Re: Sources and linking media
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A source is a historical record – the source of some information. As you say, it needs to be clearly and unambiguously identified.
A citation is a link from a fact/assertion to a source. It may have additional information associated with it (‘where within source’, ‘assessment’ etc.)
How much information goes into the source record versus citation depends on whether you’re a lumper or a splitter., as described at https://fhug.org.uk/kb/kb-article/citing-sources-method-1-and-method-2/
As a newcomer to FH you may find https://fhug.org.uk/kb/kb-article/sources-and-citations-in-version-7-for-new-users/ useful.
V7 has source templates which can be used to structure how sources are identified and also references to sources/citations in footnotes, bibliographies etc. There are two sets provided (the Essential collection based on work at Strathclyde University) and the Advance collection (based on Elizabeth Shown Mills work). You can also define your own templates.
Of course, some people have ways of working that diverge from the above.
From: email@example.com <firstname.lastname@example.org> On Behalf Of Paul Sillitoe
Sent: 27 February 2021 12:51
Subject: Re: [family-historian] Sources and linking media
As a newcomer to FH but not to referencing primary sources, I'm not able to see how the distinction is being drawn between sources and citations in FH.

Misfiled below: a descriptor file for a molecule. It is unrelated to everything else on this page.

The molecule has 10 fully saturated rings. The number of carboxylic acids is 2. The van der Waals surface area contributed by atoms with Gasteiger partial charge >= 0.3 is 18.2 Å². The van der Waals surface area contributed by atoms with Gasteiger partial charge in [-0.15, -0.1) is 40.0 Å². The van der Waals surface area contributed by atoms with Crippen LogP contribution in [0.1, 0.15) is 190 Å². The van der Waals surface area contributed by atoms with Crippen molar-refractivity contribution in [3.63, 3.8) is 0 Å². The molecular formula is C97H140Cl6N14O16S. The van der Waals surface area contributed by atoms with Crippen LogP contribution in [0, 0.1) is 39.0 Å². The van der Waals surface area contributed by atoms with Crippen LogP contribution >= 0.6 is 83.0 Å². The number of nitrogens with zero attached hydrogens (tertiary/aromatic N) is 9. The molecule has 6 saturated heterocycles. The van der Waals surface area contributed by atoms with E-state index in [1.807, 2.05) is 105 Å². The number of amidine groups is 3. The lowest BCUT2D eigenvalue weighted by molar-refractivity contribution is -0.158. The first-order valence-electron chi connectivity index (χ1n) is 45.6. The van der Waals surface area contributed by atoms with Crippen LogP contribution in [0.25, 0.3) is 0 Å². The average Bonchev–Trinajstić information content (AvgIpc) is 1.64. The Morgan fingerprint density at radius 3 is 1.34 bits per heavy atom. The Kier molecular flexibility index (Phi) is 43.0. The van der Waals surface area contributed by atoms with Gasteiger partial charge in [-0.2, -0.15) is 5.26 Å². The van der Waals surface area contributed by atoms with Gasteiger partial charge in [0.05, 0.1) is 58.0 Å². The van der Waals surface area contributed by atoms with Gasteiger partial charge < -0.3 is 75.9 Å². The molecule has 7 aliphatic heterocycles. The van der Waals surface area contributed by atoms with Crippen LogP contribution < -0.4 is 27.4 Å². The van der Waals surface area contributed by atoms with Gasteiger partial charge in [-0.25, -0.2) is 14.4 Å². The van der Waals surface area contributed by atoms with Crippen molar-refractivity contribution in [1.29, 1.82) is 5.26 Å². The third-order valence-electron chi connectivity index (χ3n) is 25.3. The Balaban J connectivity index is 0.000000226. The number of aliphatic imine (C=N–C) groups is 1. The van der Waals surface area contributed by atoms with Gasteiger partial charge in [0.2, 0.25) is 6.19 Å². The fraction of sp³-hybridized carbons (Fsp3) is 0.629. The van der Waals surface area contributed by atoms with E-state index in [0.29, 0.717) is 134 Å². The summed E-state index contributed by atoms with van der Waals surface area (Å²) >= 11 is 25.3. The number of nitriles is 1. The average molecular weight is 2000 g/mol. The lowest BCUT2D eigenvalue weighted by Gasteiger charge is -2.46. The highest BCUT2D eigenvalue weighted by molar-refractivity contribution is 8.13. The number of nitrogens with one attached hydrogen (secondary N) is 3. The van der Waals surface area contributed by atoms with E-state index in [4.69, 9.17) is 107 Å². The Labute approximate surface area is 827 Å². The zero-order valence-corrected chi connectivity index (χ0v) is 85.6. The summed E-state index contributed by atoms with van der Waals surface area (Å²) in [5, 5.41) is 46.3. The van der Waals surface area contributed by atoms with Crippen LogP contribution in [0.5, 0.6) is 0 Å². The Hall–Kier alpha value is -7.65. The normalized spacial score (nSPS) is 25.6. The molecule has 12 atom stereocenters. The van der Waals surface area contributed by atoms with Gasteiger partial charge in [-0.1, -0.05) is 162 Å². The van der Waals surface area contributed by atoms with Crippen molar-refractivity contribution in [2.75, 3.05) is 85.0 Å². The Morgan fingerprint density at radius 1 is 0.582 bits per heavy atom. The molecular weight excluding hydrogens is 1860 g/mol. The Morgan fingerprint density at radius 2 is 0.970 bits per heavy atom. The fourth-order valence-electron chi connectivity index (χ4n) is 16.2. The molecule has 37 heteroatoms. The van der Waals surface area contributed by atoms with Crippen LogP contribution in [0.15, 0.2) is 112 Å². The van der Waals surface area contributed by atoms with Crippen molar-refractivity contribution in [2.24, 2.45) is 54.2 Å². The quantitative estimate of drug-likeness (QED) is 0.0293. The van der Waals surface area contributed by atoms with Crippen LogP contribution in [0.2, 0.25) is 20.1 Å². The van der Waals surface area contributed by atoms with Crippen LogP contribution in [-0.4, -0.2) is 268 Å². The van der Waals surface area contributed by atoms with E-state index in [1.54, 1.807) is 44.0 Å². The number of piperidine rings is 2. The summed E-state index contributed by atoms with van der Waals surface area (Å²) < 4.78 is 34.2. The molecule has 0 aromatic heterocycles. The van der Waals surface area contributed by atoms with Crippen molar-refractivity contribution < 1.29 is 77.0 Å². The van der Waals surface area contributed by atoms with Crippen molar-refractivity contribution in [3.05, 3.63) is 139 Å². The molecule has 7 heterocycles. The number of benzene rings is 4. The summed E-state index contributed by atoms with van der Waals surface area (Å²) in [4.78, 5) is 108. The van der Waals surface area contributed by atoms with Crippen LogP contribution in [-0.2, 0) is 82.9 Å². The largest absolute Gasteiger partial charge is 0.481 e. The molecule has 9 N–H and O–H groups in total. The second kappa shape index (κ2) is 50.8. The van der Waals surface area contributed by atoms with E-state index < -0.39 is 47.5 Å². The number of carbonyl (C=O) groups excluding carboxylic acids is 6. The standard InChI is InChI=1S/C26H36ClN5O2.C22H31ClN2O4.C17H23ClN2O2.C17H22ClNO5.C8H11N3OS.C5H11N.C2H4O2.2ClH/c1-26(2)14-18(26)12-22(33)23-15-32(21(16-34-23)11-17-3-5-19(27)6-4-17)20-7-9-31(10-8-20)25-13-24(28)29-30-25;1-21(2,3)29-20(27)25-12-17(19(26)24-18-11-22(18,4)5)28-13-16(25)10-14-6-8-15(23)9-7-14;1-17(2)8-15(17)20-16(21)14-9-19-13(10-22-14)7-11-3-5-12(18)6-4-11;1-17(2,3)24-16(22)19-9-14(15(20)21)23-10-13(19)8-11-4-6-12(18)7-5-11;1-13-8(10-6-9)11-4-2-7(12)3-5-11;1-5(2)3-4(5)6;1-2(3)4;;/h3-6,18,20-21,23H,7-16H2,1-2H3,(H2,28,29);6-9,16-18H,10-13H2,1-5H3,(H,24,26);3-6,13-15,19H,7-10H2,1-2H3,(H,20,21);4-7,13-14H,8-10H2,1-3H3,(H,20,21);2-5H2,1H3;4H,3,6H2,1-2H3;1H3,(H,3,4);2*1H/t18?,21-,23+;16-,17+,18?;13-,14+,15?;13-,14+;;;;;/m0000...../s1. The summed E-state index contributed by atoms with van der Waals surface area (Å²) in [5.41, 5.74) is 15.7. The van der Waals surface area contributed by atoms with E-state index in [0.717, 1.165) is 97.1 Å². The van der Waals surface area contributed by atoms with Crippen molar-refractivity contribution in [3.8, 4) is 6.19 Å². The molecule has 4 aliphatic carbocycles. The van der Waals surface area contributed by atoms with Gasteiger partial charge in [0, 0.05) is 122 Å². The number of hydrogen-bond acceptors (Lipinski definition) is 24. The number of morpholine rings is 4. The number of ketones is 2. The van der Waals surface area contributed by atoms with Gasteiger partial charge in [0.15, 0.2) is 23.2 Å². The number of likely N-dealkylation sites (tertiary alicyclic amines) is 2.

To my mind, the source is the evidential record upon which interpretations are made. References to such records need to be as granular and unambiguous as is necessary for readers to be able to find the same source.
In the context of family history sources such as are being discussed here, it would seem that the reference to source level needs to go down to at least the page, or individual item record if possible. That is the source. Hopefully, it is a physical record or a digital image. If it is a transcription or other non-original abstract or copy, that needs to be clearly stated.
The citation, then, is the form of words in which the reference to the source is written, using a standard syntax or style. Published papers will normally specify such a style APA, Chicago, etc. Perhaps such a standard form.is specified in FH, but this thread seems to indicate either that it is not specified, or is not widely known.
Best to all